However, the notion that the Falcons were higher on Southward than most is dubious considering how raw a prospect that Southward was. He had only played football since his senior year of high school meant Southward had relatively little experience compared to other safety prospects. Also, for the scheme that Southward was going to be asked to play in, he was a bit more of a project. In former defensive coordinator Mike Nolan’s scheme, the free safety was often tasked with dropping down and covering slot receivers. One of the reasons for DeCoud’s struggles in 2013 were due to his struggles in performing this task. DeCoud was always a safety better suited to playing in zone coverage than being asked to line up man-to-man against wide receivers. Lowery as a former cornerback was much better suited to this task, and Southward certainly had the potential to do so as well.
The issue is that Southward was not asked to do this very much at Wisconsin. In fact, the only season where covering slot receivers was a primary role of his was as a senior. But he struggled at various times doing so, especially in his final collegiate game against South Carolina where he allowed wide receiver Bruce Ellington to rack up four catches for 99 yards and a touchdown. Ellington was ultimately taken in the fourth round (106th overall) by the San Francisco 49ers and was stuck as that team’s fifth wideout for much of the season. If Southward struggled against Ellington, he certainly was likely to struggle against more experienced and capable NFL receivers. Essentially, Southward was going to be a work in progress in terms of being the player that the scheme was going to ask him to be.
So it should becoming clearer that the Falcons took Southward a round earlier than they probably should. But why? Because they wanted to ensure that they got their man.
That’s often the reality of the draft, in that NFL teams have a finite number of players they want. And if they’re not confident a player is going to be available the next time they are on the clock, they will then be more likely to take him sooner rather than later. And that was likely the case with Southward.
Corey Peters might be a “reach” that worked out for Falcons
Coupled with the possibility that of the other players potentially available to them at the top of the third round, none likely stood out enough to preclude the Falcons from going for need with Southward.
This is an action that the Falcons have performed numerous times in past drafts. I’d argue that this often comes in the third round of drafts, where the Falcons will target a player that most think is a later-round pick because of their need. Corey Peters, Akeem Dent and Lamar Holmes were arguably all taken a round or two earlier than their talent merited because the Falcons had a need at the position.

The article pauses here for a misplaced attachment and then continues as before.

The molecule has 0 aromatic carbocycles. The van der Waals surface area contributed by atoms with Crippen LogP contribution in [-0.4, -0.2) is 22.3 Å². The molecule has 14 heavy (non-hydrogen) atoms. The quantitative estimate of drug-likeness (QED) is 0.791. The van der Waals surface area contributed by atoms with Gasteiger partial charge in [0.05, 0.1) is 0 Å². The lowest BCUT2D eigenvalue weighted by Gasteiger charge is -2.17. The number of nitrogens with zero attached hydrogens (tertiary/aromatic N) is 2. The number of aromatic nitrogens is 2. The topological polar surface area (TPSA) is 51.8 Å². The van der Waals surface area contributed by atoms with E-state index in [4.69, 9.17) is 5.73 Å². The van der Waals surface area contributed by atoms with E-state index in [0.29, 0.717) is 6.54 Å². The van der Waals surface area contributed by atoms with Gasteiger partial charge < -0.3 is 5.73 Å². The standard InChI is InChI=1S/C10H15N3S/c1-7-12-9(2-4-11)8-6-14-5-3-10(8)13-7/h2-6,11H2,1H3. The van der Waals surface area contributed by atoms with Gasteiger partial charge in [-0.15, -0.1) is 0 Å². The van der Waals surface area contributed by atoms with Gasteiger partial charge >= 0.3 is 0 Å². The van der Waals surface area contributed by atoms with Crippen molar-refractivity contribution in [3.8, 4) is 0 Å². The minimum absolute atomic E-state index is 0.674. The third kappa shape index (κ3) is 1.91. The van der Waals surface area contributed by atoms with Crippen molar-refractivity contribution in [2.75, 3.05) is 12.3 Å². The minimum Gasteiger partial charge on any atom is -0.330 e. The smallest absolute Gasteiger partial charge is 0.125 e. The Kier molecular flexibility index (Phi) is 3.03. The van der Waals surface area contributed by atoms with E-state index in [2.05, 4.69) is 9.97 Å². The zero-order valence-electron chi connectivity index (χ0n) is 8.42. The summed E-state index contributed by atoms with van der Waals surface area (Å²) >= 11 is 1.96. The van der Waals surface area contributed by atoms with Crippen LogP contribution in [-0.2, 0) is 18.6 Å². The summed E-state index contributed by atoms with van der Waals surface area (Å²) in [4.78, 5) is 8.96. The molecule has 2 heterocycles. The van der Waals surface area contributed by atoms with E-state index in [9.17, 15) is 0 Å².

In the case of Peters, Peria Jerry was coming off a devastating knee injury and the Falcons needed a player to line up beside Jonathan Babineaux in the starting lineup. Dent was drafted during the lockout before the team had made the decision to re-sign Stephen Nicholas in free agency. Holmes was an insurance policy to put behind Baker going into the latter’s contract year, as up until that point he had been an underwhelming starter.
Falcons Reaching For Players Unlikely to Stop
One of the biggest questions moving forward is whether the added influence of Quinn and Pioli on the team’s drafts, will such mid-round reaches continue. The answer is probably yes. Simply from the fact, that the Falcons aren’t unique in this perspective as most NFL teams draft in a similar fashion.
The notion of value, at least as NFL teams are concerned, is vastly overrated. For example, if the Falcons feel like guard is a major need for them, they’re going to draft one even if that means taking a player a round earlier than many “experts” might feel is necessary.
The same could easily apply to a number of other positions for the Falcons including running back, wide receiver, tight end, defensive tackle, linebacker, cornerback and free safety. Again, the chief question is exactly how the Falcons will prioritize and evaluate those needs. Which positions are more dire than the others? It would appear that nickel cornerback and free safety are the two positions that are most dire as things stand today.
But there’s no telling where the other positions stack. Any of those other positions could certainly use an upgrade. If the Falcons aren’t being completely honest with their appraisal of Devonta Freeman at running back, that may be a position that could become a higher priority. Freeman isn’t an ideal between-the-tackles running back, so the Falcons are certainly going to add a player that can fill that role. But how important is that role going to be? Are the Falcons looking for a player that can split reps with Freeman, perhaps only earning 80-100 carries as a rookie? If so, then that might be a player the team is willing to wait until the fourth or fifth round to target. However, if the Falcons want a back that may start off as a situational player but potentially grow into the No. 1 back on the roster and be an every-down workhorse, then that’s more likely to be valued in the second-round range.
Another example might be the team’s need at middle linebacker. After signing Justin Durant and Brooks Reed in free agency, the Falcons have presumably upgraded the outside linebacker positions. That leaves only the possibility of upgrading Paul Worrilow as the guy in the middle. When Quinn evaluated the Falcons’ 2014 tape, what was his opinion about Worrilow?
Was it that Worrilow was a talented player with a bright future ahead of him? If so, then it’s unlikely that middle linebacker will be seen as much of a need at all and might not even be addressed in the draft.
Or did Quinn see Worrilow as a competent player with some upside, but someone that he could not completely place his trust in? If that’s the case, then the Falcons might look to add a developmental starter in the middle rounds somewhere arounds rounds four or five.
Perhaps Quinn came away thinking that Worrilow was more of a backup than a starter and feels that it’s a critical area that requires an immediate upgrade. If so, then it’s likely that the Falcons will look to address the spot on the second day of the draft, possibly as early as the 42nd overall selection they hold in the second round.
We’re unlikely to get the answers to these questions until draft day. But whatever they are, they will certainly be enlightening to what sort of team Quinn is trying to put together in Atlanta. And it’ll also make it a lot easier to predict what the Falcons’ plans may be come 2016, even if they are missing a fifth-round pick.